Political caucuses need to go the way of the dinosaur

Bye, bye Walter Mondale’s pie,
Drove a Subaru down the Fernberg & the antis are high.
The good old miners are drinking whiskey and rye
Singing this will be the day the DFL dies …

American Pie was not served at the DFL caucuses in Ely but the party did not have its best moment on Tuesday night.
Taken over by a small group of extremists bent on passing anti-mining resolutions, Ely’s results were vastly different than surrounding areas.
If this is the way the caucus system is going to work then we will join the ever-growing call for the political parties to do away with the present caucus system. Currently the caucus system is used for straw polls, to submit party platform positions and to elect delegates who advance on to the district convention.
In today’s fast-paced world, the caucus system is a dinosaur that has done more to alienate than recruit party members. Maybe the future will involve electronic participation. But what we have now isn’t working.
In Ely Rebecca Otto was the top choice in a straw poll. Statewide she finished behind Tim Walz. Of course if past gubernatorial elections are any indication the party endorsement can be the kiss of death.
When Tim Pawlenty decided not to run in 2010 (he may be back in 2018), the field was wide open on both sides.
The DFL party struggled with picking a candidate when it came to the state convention in Duluth. Our own Tommy Rukavina was even in the running but eventually bowed out and endorsed eventual endorsee Margaret Kelliher.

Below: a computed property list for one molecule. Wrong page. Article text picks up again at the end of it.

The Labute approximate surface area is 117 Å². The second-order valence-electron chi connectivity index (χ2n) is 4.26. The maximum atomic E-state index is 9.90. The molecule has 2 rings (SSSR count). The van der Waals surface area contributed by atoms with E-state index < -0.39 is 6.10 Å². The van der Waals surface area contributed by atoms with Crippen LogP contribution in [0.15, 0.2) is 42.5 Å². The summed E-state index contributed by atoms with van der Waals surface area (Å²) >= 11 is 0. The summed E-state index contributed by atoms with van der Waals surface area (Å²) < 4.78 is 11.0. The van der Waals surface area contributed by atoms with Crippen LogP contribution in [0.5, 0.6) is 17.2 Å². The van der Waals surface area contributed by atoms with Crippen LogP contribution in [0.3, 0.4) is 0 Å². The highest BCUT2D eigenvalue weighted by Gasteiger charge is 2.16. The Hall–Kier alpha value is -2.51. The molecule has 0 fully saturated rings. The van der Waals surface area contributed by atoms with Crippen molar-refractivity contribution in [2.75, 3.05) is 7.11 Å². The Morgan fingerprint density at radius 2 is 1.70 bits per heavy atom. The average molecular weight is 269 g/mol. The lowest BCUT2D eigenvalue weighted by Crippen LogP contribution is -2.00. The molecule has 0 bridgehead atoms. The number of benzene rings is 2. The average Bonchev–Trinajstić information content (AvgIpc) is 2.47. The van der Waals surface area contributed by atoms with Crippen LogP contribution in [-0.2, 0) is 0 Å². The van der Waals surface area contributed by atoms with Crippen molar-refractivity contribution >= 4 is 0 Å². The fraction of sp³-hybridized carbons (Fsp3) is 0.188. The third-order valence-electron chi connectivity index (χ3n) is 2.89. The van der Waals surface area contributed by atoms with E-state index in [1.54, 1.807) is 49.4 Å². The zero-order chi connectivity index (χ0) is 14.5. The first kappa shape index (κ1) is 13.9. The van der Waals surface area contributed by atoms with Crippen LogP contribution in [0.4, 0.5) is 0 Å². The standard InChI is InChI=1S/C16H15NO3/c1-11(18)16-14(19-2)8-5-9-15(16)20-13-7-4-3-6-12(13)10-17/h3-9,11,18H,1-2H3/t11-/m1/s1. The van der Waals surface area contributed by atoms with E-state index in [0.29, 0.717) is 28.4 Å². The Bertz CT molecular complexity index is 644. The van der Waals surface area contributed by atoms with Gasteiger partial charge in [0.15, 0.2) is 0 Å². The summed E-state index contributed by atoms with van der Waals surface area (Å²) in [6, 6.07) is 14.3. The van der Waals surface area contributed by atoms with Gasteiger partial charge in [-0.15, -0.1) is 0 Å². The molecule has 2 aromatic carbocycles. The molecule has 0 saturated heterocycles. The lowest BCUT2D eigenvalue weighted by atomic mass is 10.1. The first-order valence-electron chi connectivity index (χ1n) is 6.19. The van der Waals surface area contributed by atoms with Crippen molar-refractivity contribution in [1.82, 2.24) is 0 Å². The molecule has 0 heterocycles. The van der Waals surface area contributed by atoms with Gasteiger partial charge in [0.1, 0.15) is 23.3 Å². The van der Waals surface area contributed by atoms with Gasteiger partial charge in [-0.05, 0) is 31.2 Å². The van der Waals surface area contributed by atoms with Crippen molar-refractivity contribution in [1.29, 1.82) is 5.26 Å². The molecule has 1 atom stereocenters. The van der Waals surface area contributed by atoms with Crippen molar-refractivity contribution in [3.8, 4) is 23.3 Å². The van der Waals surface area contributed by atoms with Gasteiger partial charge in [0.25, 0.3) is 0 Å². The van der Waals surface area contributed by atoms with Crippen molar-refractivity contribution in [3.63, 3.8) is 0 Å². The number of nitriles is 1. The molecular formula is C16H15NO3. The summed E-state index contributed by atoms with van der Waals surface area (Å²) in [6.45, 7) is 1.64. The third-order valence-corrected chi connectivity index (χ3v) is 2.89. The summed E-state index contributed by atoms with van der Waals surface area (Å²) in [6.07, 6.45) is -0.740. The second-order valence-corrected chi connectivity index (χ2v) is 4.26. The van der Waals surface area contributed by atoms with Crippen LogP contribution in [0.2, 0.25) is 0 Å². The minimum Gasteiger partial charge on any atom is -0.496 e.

But Kelliher couldn’t survive the primary because she was taken out by somebody who didn’t even participate in the caucus system. Who was that? Our current governor, Mark Dayton. He basically thumbed his nose at the party until they endorsed him after he beat Kelliher.
Kelliher wasn’t the only party endorsed candidate to lose in the primary. But it was an indication of a system that is broken.
By and large people do not participate in caucuses unless it’s a presidential election. And in 2020, the state is holding a primary instead of a caucus, in part to keep a closer handle on how the ballots are cast.
Ely’s results Tuesday night will not be indicative of how the primary election will go this fall. This is a small group of extremists using a broken system to get their viewpoint out there.
But this doesn’t help the DFL party, which is already struggling with a monster sized tear down the middle over mining. While the few who bother to show up and participate at precinct caucuses and district conventions clamor for anti-mining platforms, nearly all of the DFL office holders in northeast Minnesota are diametrically opposed to their own party.
If anything this has helped the Republican party pick up ground in what used to be an iron-clad guarantee of DFL votes in northeast Minnesota. The presidential election of Republican Donald Trump and the numbers he pulled out of this area were astounding.
Democrat Rick Nolan somehow escaped with a victory where Trump put up record numbers. And how does the party faithful reward him? By pushing for an anti-mining candidate to challenge him instead of preparing for a general election battle this fall.
The day the DFL dies could be coming sooner than later if the extremists are allowed to continue the path we saw in Ely on Tuesday.